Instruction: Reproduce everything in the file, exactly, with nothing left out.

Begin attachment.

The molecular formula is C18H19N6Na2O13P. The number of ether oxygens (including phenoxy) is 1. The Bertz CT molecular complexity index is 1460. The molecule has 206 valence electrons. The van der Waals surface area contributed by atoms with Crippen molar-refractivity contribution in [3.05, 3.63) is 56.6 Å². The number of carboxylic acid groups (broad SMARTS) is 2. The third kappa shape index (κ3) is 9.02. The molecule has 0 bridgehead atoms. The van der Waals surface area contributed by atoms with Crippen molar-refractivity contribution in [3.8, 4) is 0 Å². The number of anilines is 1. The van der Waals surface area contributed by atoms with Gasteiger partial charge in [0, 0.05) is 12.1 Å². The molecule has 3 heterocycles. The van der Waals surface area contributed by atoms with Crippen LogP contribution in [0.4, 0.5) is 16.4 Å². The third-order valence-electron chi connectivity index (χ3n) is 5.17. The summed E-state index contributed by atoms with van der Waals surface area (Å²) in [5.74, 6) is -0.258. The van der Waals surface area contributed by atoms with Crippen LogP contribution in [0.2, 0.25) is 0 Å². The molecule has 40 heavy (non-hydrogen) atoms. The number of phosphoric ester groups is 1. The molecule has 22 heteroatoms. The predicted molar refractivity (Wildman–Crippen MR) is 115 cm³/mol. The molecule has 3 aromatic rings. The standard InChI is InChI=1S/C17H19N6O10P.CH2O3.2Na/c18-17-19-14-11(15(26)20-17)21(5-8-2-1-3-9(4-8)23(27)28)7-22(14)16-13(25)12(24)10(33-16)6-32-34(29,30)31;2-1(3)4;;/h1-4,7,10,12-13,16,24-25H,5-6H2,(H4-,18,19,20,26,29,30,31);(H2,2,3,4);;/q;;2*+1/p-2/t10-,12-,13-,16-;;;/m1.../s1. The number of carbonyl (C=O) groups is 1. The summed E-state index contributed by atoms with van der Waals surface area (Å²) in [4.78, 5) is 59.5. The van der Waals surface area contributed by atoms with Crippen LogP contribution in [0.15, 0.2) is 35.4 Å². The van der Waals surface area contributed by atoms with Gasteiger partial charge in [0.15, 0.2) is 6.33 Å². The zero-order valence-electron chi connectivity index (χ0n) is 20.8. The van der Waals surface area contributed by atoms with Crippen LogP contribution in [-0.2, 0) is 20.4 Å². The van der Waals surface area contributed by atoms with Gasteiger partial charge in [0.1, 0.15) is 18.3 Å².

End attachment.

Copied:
The molecular formula is C18H19N6Na2O13P. The number of ether oxygens (including phenoxy) is 1. The Bertz CT molecular complexity index is 1460. The molecule has 206 valence electrons. The van der Waals surface area contributed by atoms with Crippen molar-refractivity contribution in [3.05, 3.63) is 56.6 Å². The number of carboxylic acid groups (broad SMARTS) is 2. The third kappa shape index (κ3) is 9.02. The molecule has 0 bridgehead atoms. The van der Waals surface area contributed by atoms with Crippen molar-refractivity contribution in [3.8, 4) is 0 Å². The number of anilines is 1. The van der Waals surface area contributed by atoms with Gasteiger partial charge in [0, 0.05) is 12.1 Å². The molecule has 3 heterocycles. The van der Waals surface area contributed by atoms with Crippen LogP contribution in [0.4, 0.5) is 16.4 Å². The third-order valence-electron chi connectivity index (χ3n) is 5.17. The summed E-state index contributed by atoms with van der Waals surface area (Å²) in [5.74, 6) is -0.258. The van der Waals surface area contributed by atoms with Crippen LogP contribution in [0.2, 0.25) is 0 Å². The molecule has 40 heavy (non-hydrogen) atoms. The number of phosphoric ester groups is 1. The molecule has 22 heteroatoms. The predicted molar refractivity (Wildman–Crippen MR) is 115 cm³/mol. The molecule has 3 aromatic rings. The standard InChI is InChI=1S/C17H19N6O10P.CH2O3.2Na/c18-17-19-14-11(15(26)20-17)21(5-8-2-1-3-9(4-8)23(27)28)7-22(14)16-13(25)12(24)10(33-16)6-32-34(29,30)31;2-1(3)4;;/h1-4,7,10,12-13,16,24-25H,5-6H2,(H4-,18,19,20,26,29,30,31);(H2,2,3,4);;/q;;2*+1/p-2/t10-,12-,13-,16-;;;/m1.../s1. The number of carbonyl (C=O) groups is 1. The summed E-state index contributed by atoms with van der Waals surface area (Å²) in [4.78, 5) is 59.5. The van der Waals surface area contributed by atoms with Crippen LogP contribution in [0.15, 0.2) is 35.4 Å². The van der Waals surface area contributed by atoms with Gasteiger partial charge in [0.15, 0.2) is 6.33 Å². The zero-order valence-electron chi connectivity index (χ0n) is 20.8. The van der Waals surface area contributed by atoms with Crippen LogP contribution in [-0.2, 0) is 20.4 Å². The van der Waals surface area contributed by atoms with Gasteiger partial charge in [0.1, 0.15) is 18.3 Å².